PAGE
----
Illawarra voters will have plenty to choose from at the ballot box on September 7, as eleven candidates were officially declared for the seat of Throsby yesterday.
Read out alongside names from Labor, Liberals, the Greens and the Nationals at the declaration in Wollongong's electoral office yesterday were hopefuls from six small parties, including Katter's Australia Party, Palmer United Party, Fred Nile's Christian Democrats, and the Bullet Train for Australia party.
The Non-Custodial Parents Party and Democratic Labor Party are also fielding candidates.
Former South Coast Labor Council secretary Paul Matters was the only independent candidate in the seat.
Palmer United Party candidate May King's name was drawn out to appear first on ballot papers, which she said could be a sign of what was to come in her campaign.
"I believe it does and I'm really pleased - I always felt I was going to get that position for some reason," she said.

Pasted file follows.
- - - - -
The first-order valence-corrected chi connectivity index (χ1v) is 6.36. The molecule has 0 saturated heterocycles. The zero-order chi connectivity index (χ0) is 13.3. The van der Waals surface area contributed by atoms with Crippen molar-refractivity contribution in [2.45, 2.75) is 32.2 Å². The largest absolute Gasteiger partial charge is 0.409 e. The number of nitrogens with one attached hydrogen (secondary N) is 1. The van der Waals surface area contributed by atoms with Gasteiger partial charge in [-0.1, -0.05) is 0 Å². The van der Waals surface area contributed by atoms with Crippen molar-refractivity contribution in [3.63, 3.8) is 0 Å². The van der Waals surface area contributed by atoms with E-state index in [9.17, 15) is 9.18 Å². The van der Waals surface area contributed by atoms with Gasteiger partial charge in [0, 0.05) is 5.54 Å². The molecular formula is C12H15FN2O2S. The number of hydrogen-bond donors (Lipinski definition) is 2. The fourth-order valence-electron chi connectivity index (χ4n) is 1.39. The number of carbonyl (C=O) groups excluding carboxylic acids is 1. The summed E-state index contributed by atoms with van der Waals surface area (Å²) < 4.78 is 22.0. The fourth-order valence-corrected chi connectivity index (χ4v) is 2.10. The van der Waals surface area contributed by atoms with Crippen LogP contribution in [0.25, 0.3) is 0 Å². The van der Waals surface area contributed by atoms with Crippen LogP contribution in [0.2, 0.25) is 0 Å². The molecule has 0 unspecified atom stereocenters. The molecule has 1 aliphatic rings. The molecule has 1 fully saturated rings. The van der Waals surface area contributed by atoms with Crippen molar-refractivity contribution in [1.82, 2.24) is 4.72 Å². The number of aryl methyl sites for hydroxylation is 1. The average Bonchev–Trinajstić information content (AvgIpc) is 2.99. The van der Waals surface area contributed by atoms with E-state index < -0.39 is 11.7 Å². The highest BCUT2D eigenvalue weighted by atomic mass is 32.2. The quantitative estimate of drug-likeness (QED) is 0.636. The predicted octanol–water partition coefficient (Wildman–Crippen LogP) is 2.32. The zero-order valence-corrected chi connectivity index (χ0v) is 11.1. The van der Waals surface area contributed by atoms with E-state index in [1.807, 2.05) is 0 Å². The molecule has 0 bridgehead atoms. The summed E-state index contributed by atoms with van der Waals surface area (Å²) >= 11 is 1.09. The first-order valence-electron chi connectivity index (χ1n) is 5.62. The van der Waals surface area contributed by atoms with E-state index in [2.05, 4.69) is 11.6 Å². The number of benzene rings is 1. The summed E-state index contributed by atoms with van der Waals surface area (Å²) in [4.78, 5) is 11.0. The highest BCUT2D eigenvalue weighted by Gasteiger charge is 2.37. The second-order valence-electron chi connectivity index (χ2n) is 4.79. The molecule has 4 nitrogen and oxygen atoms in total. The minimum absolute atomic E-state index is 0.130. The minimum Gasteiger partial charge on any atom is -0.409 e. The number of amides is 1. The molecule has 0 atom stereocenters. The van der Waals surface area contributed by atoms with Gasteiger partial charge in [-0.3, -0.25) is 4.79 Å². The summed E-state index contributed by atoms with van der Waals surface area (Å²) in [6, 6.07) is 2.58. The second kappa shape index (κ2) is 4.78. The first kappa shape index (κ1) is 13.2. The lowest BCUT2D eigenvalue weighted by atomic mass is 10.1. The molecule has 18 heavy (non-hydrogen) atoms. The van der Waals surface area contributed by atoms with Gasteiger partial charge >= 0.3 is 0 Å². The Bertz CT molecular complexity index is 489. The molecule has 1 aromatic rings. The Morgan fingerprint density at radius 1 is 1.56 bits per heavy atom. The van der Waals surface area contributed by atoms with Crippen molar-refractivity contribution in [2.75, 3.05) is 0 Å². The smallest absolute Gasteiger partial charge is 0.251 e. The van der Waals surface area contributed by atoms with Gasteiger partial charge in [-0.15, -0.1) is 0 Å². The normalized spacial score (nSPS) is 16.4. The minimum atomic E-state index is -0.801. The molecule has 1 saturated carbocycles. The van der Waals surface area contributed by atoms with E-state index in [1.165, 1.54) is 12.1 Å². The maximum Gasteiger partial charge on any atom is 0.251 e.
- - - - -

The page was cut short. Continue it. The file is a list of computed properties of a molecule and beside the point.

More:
The Green's Peter Moran said he was pleased to receive the second spot on the ballot paper, because he believed any "donkey vote" preferences would flow to his party after Ms King was knocked out.
A donkey vote is when voters number the candidates from top to bottom in numerical order.
Seven candidates were announced in the safe Labor seat Cunningham, with Liberal Philip Clifford nabbing the top spot.
Asked whether he thought being No 1 on the ballot would make a difference to his campaign, the real estate agent simply said "we'll see".
University of Wollongong politics expert Anthony Ashbolt said the position of a candidate's name had the potential to have a small effect in very marginal seats, but didn't believe it would make a difference anywhere in the Illawarra.
In the 2010 election, Labor held Cunningham with a 13.2 per cent margin and Throsby with 12.1 per cent.
Gilmore is considered to be "marginal Liberal" at 5.3 per cent.
"The ballot paper numbering can count for a percentage or so, depending upon the electorate and depending upon the sort of interest there is in the electorate," he said.
Mr Ashbolt said he did not expect any of the Illawarra seats to change hands at the upcoming election.